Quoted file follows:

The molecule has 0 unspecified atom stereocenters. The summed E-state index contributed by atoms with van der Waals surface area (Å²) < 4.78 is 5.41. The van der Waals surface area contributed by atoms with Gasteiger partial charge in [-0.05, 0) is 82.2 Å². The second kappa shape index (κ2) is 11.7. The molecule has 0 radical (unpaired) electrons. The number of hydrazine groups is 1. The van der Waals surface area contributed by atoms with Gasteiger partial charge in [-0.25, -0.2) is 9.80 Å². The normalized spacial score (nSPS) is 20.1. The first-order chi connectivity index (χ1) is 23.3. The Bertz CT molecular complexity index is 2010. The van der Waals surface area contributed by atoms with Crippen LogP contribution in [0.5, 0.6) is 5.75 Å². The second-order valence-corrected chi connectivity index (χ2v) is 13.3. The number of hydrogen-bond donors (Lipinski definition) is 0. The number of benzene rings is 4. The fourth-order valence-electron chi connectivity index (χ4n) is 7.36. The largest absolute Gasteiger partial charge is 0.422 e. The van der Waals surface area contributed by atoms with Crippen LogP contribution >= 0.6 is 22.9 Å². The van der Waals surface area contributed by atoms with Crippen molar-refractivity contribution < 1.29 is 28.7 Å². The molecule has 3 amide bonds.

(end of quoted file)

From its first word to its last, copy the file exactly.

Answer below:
The molecule has 0 unspecified atom stereocenters. The summed E-state index contributed by atoms with van der Waals surface area (Å²) < 4.78 is 5.41. The van der Waals surface area contributed by atoms with Gasteiger partial charge in [-0.05, 0) is 82.2 Å². The second kappa shape index (κ2) is 11.7. The molecule has 0 radical (unpaired) electrons. The number of hydrazine groups is 1. The van der Waals surface area contributed by atoms with Gasteiger partial charge in [-0.25, -0.2) is 9.80 Å². The normalized spacial score (nSPS) is 20.1. The first-order chi connectivity index (χ1) is 23.3. The Bertz CT molecular complexity index is 2010. The van der Waals surface area contributed by atoms with Crippen LogP contribution in [0.5, 0.6) is 5.75 Å². The second-order valence-corrected chi connectivity index (χ2v) is 13.3. The number of hydrogen-bond donors (Lipinski definition) is 0. The number of benzene rings is 4. The fourth-order valence-electron chi connectivity index (χ4n) is 7.36. The largest absolute Gasteiger partial charge is 0.422 e. The van der Waals surface area contributed by atoms with Crippen LogP contribution >= 0.6 is 22.9 Å². The van der Waals surface area contributed by atoms with Crippen molar-refractivity contribution < 1.29 is 28.7 Å². The molecule has 3 amide bonds.